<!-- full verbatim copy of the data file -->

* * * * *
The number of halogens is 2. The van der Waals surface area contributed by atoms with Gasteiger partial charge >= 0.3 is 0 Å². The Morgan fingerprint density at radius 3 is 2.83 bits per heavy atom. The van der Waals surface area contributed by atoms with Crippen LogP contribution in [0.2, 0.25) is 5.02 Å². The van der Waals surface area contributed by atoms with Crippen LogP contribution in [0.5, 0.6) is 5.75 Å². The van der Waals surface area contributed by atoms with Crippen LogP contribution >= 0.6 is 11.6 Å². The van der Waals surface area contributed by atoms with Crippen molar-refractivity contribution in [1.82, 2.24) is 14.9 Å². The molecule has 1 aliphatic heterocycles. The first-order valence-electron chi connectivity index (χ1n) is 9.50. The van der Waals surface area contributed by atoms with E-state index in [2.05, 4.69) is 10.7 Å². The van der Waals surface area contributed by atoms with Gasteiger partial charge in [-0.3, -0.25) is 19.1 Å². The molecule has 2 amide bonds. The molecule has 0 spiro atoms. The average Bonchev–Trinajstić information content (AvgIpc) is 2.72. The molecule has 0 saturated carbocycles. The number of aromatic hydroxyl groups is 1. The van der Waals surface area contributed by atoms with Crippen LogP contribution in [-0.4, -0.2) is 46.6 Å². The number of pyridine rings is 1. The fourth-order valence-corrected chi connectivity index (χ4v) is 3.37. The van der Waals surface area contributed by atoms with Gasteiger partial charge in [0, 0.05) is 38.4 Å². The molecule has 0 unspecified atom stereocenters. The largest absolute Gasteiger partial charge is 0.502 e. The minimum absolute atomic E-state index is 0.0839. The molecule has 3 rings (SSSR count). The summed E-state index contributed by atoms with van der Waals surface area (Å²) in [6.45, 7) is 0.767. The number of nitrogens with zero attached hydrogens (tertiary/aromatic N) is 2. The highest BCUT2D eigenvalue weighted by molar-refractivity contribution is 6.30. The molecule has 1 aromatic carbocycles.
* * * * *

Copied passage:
The number of halogens is 2. The van der Waals surface area contributed by atoms with Gasteiger partial charge >= 0.3 is 0 Å². The Morgan fingerprint density at radius 3 is 2.83 bits per heavy atom. The van der Waals surface area contributed by atoms with Crippen LogP contribution in [0.2, 0.25) is 5.02 Å². The van der Waals surface area contributed by atoms with Crippen LogP contribution in [0.5, 0.6) is 5.75 Å². The van der Waals surface area contributed by atoms with Crippen LogP contribution >= 0.6 is 11.6 Å². The van der Waals surface area contributed by atoms with Crippen molar-refractivity contribution in [1.82, 2.24) is 14.9 Å². The molecule has 1 aliphatic heterocycles. The first-order valence-electron chi connectivity index (χ1n) is 9.50. The van der Waals surface area contributed by atoms with E-state index in [2.05, 4.69) is 10.7 Å². The van der Waals surface area contributed by atoms with Gasteiger partial charge in [-0.3, -0.25) is 19.1 Å². The molecule has 2 amide bonds. The molecule has 0 spiro atoms. The average Bonchev–Trinajstić information content (AvgIpc) is 2.72. The molecule has 0 saturated carbocycles. The number of aromatic hydroxyl groups is 1. The van der Waals surface area contributed by atoms with Crippen LogP contribution in [-0.4, -0.2) is 46.6 Å². The number of pyridine rings is 1. The fourth-order valence-corrected chi connectivity index (χ4v) is 3.37. The van der Waals surface area contributed by atoms with Gasteiger partial charge in [0, 0.05) is 38.4 Å². The molecule has 0 unspecified atom stereocenters. The largest absolute Gasteiger partial charge is 0.502 e. The minimum absolute atomic E-state index is 0.0839. The molecule has 3 rings (SSSR count). The summed E-state index contributed by atoms with van der Waals surface area (Å²) in [6.45, 7) is 0.767. The number of nitrogens with zero attached hydrogens (tertiary/aromatic N) is 2. The highest BCUT2D eigenvalue weighted by molar-refractivity contribution is 6.30. The molecule has 1 aromatic carbocycles.